All in all, Keenan’s presentation reiterated a lot of what we already knew. For example, Canada’s targets are in line with U.S. targets – despite the fact that this harmonization marks an increase on the previous target, and is nowhere near targets that climate scientists indicate to prevent catastrophic global effects. However, look closer at the federal government’s mitigation efforts and how these efforts are presented internationally, and you will discover a lot more going on behind the scenes.
Reading between the lines
A critical eye is necessary when examining the way the Canadian government talks about their climate change and emissions mitigation policies. On the surface, these plans are presented as feasible and reasonable, and the government continuously reiterates that they are working hard to meet their 2020 target (17% of 2005 emissions levels). When you dig a little deeper, however, there are some major concerns.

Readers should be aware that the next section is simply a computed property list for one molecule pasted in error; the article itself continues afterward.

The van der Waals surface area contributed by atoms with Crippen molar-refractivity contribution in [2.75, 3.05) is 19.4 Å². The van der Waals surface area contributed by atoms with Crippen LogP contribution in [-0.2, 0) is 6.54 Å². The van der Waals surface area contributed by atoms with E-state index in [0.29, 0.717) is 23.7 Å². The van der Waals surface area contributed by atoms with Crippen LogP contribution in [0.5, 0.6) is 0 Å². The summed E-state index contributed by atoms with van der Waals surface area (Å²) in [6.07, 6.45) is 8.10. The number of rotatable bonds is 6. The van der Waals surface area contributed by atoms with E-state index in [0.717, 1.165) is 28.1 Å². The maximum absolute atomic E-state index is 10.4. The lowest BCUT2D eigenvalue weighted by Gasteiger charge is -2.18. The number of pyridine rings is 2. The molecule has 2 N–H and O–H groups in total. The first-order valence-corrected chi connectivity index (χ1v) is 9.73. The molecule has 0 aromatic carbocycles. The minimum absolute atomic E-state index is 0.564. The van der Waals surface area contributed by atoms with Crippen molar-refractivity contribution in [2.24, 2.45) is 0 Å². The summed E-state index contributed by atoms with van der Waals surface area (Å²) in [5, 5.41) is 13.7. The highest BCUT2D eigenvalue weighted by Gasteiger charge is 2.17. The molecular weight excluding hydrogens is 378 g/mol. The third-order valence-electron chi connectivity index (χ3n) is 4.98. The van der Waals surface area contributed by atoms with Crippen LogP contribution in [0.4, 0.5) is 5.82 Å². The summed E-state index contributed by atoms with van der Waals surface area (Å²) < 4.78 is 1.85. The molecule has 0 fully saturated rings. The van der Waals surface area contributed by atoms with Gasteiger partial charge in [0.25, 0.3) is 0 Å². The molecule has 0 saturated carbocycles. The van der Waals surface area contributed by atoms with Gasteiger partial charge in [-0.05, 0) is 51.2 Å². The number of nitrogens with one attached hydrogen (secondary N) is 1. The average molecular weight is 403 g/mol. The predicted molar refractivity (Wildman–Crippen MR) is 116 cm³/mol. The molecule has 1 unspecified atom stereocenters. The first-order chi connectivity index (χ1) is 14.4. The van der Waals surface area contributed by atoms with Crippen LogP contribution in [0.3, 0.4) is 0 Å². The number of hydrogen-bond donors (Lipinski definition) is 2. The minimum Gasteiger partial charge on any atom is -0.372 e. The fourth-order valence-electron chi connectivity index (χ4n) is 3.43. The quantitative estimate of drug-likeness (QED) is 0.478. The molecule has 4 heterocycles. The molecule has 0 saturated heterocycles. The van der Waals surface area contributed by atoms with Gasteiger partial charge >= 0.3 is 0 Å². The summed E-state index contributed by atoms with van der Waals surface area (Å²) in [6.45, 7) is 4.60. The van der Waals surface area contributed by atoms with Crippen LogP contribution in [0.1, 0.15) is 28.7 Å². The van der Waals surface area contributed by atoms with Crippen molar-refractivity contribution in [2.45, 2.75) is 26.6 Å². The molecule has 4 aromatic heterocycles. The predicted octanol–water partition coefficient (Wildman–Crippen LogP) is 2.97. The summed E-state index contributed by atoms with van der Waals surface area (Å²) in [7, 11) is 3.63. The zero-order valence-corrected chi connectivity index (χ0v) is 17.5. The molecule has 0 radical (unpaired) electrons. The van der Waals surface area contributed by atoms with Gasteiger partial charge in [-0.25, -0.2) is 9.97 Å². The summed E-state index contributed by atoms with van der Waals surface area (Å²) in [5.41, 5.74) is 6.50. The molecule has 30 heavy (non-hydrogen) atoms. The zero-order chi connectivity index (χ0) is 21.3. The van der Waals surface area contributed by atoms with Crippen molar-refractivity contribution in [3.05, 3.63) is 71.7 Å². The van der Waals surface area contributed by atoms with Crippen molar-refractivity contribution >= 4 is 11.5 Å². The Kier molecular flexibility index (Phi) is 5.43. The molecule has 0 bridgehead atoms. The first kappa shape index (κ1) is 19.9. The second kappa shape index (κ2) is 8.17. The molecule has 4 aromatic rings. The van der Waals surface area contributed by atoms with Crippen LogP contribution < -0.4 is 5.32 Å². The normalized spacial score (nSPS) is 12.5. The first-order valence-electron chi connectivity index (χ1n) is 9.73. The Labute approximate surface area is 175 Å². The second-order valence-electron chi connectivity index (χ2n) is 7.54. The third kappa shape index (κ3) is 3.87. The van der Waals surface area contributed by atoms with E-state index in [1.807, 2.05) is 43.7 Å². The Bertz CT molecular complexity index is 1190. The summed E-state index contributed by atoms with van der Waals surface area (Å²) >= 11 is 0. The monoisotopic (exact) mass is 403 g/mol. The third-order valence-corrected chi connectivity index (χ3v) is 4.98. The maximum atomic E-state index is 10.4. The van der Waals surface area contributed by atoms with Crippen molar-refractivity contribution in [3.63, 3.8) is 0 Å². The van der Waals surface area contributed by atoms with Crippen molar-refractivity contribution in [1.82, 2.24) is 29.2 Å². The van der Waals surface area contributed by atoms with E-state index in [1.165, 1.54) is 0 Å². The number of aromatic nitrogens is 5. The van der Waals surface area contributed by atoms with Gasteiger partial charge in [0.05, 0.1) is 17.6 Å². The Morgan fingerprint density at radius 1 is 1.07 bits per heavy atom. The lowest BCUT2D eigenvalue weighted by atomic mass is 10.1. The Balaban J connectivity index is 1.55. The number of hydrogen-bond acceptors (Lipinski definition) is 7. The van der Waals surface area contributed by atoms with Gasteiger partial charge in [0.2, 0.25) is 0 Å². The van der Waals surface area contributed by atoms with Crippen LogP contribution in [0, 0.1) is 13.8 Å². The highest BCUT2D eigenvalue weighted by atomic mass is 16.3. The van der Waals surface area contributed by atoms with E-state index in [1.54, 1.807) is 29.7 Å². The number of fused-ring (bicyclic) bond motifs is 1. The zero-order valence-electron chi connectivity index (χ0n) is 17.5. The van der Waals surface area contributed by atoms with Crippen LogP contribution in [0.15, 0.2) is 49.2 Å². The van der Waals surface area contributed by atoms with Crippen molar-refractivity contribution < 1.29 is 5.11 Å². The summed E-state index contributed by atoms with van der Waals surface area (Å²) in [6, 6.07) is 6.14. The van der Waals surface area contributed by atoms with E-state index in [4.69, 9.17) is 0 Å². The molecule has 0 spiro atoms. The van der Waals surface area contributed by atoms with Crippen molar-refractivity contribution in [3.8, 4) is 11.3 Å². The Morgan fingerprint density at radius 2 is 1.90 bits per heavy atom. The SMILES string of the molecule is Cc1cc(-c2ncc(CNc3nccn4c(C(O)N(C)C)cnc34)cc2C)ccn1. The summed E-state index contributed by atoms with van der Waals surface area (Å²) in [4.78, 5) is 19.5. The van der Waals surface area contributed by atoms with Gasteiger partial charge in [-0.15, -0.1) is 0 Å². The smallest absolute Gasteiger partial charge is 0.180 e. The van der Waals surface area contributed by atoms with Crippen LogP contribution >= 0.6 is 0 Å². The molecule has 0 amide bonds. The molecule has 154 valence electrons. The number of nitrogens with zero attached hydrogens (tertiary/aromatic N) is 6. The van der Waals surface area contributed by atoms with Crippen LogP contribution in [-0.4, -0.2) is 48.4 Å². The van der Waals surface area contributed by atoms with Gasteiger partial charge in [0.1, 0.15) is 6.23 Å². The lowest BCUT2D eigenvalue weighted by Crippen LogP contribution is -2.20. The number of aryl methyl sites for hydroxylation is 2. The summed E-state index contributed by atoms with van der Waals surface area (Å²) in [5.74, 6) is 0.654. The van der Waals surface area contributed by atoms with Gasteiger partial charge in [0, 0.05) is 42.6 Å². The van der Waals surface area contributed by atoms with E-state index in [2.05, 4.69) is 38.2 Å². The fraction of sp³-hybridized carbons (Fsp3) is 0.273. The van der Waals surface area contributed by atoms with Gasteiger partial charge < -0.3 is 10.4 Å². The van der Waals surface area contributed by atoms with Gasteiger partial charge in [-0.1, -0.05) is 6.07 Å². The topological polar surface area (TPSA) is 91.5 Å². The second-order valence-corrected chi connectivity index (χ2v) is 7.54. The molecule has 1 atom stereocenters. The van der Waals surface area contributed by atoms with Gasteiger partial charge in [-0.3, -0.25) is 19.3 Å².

Michael Keenan’s presentation came a week after Environment Canada released their Kyoto Protocol Implementation Act Plan, which revealed that 70% of the emissions reductions programs implemented by the Canadian government will not continue beyond 2012. This includes ecoENERGY programs for Renewable Power, Industry and Buildings and Homes that collectively accounted for 4.2 Mt in energy reductions in 2009.